Have you heard the no impediments song during the Daily Scrum?
“Yesterday I did… Today I am going to do… No Impediments”
Everybody ends with “No Impediments”. I call this the “No Impediments” song. The Scrum Guide does not prescribe that these ARE the three questions that should be answered, it merely provides them as an example. But many teams use that as the default questions that need to be answered. Specifically, the example third question provided is “Do I see any impediment that prevents me or the Development Team from meeting the Sprint Goal?” While it is not mandatory to use these three questions(and the dev. team can choose the format of Daily Scrum), many Dev. teams prefer to use them when they are getting started with Scrum.
As a coach and a facilitator, I would say that the third question can be modified and improved. Why? In its current state
- It is closed-ended. It is easy to answer Yes or No. Most of the times, the Dev. Team members answer No. And that is the end of the conversation
- Most often, unless the Dev. Team member is completely stopped from moving forward, they do not consider things as impediments. If they can work on a different PBI (which may not be the highest value add to the Dev. Team), they work on that and they do not have an impediment. You cannot blame them as the literal meaning of impediment is obstruction, hindrance or obstacle. Many times the Dev. Team or Scrum Master do not consider things that are “slowing down” the team as an impediment as some progress can still be made
- The framing of the question does not provoke the Dev. Team members to think about achieving the Sprint Goal in more creative ways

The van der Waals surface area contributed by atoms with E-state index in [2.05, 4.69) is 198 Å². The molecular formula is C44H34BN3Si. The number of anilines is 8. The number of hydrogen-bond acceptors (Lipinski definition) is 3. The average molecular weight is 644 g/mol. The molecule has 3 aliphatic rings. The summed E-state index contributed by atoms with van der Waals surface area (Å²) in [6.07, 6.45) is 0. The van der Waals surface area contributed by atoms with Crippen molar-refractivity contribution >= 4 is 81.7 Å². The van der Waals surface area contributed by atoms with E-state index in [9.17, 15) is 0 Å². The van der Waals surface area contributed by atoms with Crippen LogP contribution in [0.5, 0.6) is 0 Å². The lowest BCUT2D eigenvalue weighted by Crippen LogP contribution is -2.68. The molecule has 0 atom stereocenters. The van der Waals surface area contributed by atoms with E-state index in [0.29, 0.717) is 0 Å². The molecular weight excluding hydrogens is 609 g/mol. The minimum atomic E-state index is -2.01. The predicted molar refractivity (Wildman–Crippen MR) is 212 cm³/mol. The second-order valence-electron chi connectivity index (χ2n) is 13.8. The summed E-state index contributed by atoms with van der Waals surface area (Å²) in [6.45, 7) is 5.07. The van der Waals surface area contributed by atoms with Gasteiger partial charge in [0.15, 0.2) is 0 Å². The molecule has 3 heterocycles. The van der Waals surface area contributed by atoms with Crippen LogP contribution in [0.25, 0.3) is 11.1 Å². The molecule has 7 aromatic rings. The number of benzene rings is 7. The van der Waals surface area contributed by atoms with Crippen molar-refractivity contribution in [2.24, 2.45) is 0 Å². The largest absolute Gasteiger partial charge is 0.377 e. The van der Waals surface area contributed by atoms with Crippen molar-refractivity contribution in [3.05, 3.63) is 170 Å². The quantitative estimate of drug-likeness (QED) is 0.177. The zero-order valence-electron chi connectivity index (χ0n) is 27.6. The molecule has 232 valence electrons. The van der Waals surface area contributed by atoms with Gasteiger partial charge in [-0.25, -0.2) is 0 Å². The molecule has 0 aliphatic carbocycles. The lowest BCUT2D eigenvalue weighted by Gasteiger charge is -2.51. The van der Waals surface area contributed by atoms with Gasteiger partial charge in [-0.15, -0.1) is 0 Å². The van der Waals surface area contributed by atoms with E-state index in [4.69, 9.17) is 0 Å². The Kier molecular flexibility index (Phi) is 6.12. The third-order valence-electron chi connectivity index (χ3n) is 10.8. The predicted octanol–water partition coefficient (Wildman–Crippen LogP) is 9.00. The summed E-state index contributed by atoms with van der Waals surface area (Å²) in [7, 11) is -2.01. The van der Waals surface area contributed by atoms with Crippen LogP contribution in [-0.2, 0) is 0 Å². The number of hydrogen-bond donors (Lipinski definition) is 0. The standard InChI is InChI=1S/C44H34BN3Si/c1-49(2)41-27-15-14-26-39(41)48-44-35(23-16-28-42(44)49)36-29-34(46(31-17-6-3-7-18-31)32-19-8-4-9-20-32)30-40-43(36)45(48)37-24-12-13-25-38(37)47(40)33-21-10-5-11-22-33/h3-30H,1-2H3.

So how do you change this?
I have found it useful to modify the third question when coaching new teams. Here are some variations.
- What is coming in the way of completing the top (product backlog) item in the next 24 hours?
- What one thing, if changed for me or for the team, will make us more effective in achieving the Sprint Goal?
- What is slowing me or the team down towards achieving the Sprint Goal?
- What accelerators do I need or the team needs to be more effective in achieving the Sprint Goal?
- What can I/we do differently in the next 24 hours to increase the probability of achieving the Sprint Goal?
Why do I find the above questions more effective? They are open-ended, not just considers obstructions (impediments) but also considers things that are slowing down the team. Even if nothing is slowing the Dev. Team down, it provokes them to think creatively about achieving the Sprint Goal.
Ask the Dev. Team to try it for a Sprint or two, and then change it if it does not help. Experiment. Learn. Change. That is what empiricism is all about.